Extras

On the redo copy, if you use a special paper or a color paper, indicate why you chose it and how it contributes to your design. In general, write your rationale in a typeface of your choosing. Double space between paragraphs. Keep it succinct. Use the headers (or any other relevant headers) to help me process your information. Try to keep it to one page. Make the type at least 9 pt. Keep your writing in short paragraphs like good news writing. Include this information in your project envelope with rough drafts and sketches. Rough drafts and sketches on this project can be simple, indicating a division of space into containers. You can also think about getting a feel for type. Make sure your color mode is CMYK, not RGB. For your electronic copy in the drop folder, you will need to package your InDesign file, which you will learn now to do in lab. You can use a colored marker for this mark-up, but make sure I can actually read the information.

Resources

In designing your wordmark consider

Choice of type: Remember that type conveys a sense of personality. Select a typeface that feels comfortable to you. Think about the size of the type in relation to other type elements on the page. Capitalization: Using all lover case letters says something different than all caps, small caps or upper and lower case. Decide which capitalization pattern you want to use. Arrangements of type: Some patterns are difficult to read. Take a hard look at your name, is it readable? Type that’s on it’s side or rotated is often hard to read. Creativity: Consider interesting mixes of type and interesting juxtapositions. Don’t be afraid to try something different, just make sure people can read it! Use color and density to help separate elements. Interactivity: You will be required to create a LinkedIN.com profile and add link to it somewhere in your resumé. Once you have designed your wordmark you will incorporate it into a one-page résumé. Think about the position of the wordmark in relation to the information in your résumé. The wordmark does not have to be at the top left of the page. Also be careful in sizing your wordmark, don’t make it so huge it dominates the page.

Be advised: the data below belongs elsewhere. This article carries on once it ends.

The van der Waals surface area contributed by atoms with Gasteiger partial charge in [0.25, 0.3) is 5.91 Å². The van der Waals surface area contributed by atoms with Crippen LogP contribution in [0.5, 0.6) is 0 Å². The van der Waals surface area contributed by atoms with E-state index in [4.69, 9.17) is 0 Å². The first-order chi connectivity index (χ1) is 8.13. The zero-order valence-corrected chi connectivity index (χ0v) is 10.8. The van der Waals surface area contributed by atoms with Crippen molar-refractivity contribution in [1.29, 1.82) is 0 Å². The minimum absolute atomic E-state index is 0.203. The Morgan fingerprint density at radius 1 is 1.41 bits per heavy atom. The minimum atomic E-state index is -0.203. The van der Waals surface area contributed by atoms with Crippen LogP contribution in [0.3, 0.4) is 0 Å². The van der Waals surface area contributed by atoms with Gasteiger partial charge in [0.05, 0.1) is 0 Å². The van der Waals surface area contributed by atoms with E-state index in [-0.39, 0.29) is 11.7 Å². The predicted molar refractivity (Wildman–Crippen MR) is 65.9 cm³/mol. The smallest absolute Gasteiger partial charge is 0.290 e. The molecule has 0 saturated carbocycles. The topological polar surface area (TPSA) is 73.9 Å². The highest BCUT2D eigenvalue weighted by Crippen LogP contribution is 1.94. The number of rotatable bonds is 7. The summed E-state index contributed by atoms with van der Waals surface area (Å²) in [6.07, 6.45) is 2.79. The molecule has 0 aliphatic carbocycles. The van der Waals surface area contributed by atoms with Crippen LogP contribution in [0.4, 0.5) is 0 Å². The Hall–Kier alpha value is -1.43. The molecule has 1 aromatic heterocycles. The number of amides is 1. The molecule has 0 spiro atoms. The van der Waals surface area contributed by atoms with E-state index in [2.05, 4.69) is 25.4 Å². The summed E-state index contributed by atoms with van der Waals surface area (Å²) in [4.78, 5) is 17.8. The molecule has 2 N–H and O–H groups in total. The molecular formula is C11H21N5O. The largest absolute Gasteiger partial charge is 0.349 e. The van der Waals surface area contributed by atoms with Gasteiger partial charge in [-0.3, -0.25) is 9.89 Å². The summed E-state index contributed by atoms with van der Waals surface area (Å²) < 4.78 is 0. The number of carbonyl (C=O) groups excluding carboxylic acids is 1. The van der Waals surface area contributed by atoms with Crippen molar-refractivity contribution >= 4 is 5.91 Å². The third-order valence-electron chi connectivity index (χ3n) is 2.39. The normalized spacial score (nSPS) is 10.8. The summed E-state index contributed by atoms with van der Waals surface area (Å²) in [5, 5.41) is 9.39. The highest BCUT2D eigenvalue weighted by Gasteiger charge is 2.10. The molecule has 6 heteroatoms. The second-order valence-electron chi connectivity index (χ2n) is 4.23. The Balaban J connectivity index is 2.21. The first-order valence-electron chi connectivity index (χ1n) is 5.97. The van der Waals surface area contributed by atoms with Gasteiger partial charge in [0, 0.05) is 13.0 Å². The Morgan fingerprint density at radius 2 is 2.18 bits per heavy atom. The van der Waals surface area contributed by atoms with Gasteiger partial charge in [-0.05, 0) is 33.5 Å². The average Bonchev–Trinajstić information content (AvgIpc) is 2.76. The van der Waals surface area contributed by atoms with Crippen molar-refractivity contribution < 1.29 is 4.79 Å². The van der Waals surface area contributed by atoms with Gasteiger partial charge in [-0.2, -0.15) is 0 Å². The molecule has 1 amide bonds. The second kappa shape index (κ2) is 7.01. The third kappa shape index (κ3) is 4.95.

Resume Options

Educational and relevant coursework; skills: Any noteworthy computer and technical skills (this class included), list them. You do not need to use courses’ official titles such as “Introduction to the Graphic Arts” , you could just use “Graphic arts” Experience: Past employment history from current to past including years, months if summer jobs; phrase in positive terms emphasizing responsibilities; also include locations, not street address, but city and state. Do not list references or supervisors, street addresses, etc. with jobs, but do list the company name. Accomplishments: Honor awards, activities, accomplishments, hobbies, talking points Address: You could include your complete address, school or permanent with phone numbers, e-mail address, somewhere on your resume. Make sure they can find you!

Resume; readability

  • Carefully consider your margins. Margins that are too narrow may make your résumé seem crowded.
  • Making your résumé a quick read is one of the most important aspects of its design. Don’t use paragraph structure. Simple lists with explanations are more effective and easier to read, one bullet is option-8.  To have a square bullet use the font Wingdings and hit the letter ‘n’.
  • Hyphens are not effective as bullets.
  • Think about the effective use of white space to break up sections of information. White space helps us understand breaks and sections.
  • Consider the use of contrast type for headers. A bold sans serif can provide good contrast to a roman serif font in weight.
  • Limit the use of unusual display type faces, especially if you have used distinctive type in your wordmark.
  • Think about the grid. The information does not have to go all the way across the page. Instead, you can break it up by using a different grid pattern.
  • To line up information, make use you set tabs. You will also learn about InDesign’s bulleted list function. Don’t be afraid of tabs, they will help you!
  • Consider the paper you use. Special paper stocks can be effective in creating an individualized look for your résumé. But be careful, papers that are too bright or papers with colors that some people would find over the top or just nasty. Look around, invest some time, get it right.

Grading

  • Wordmark design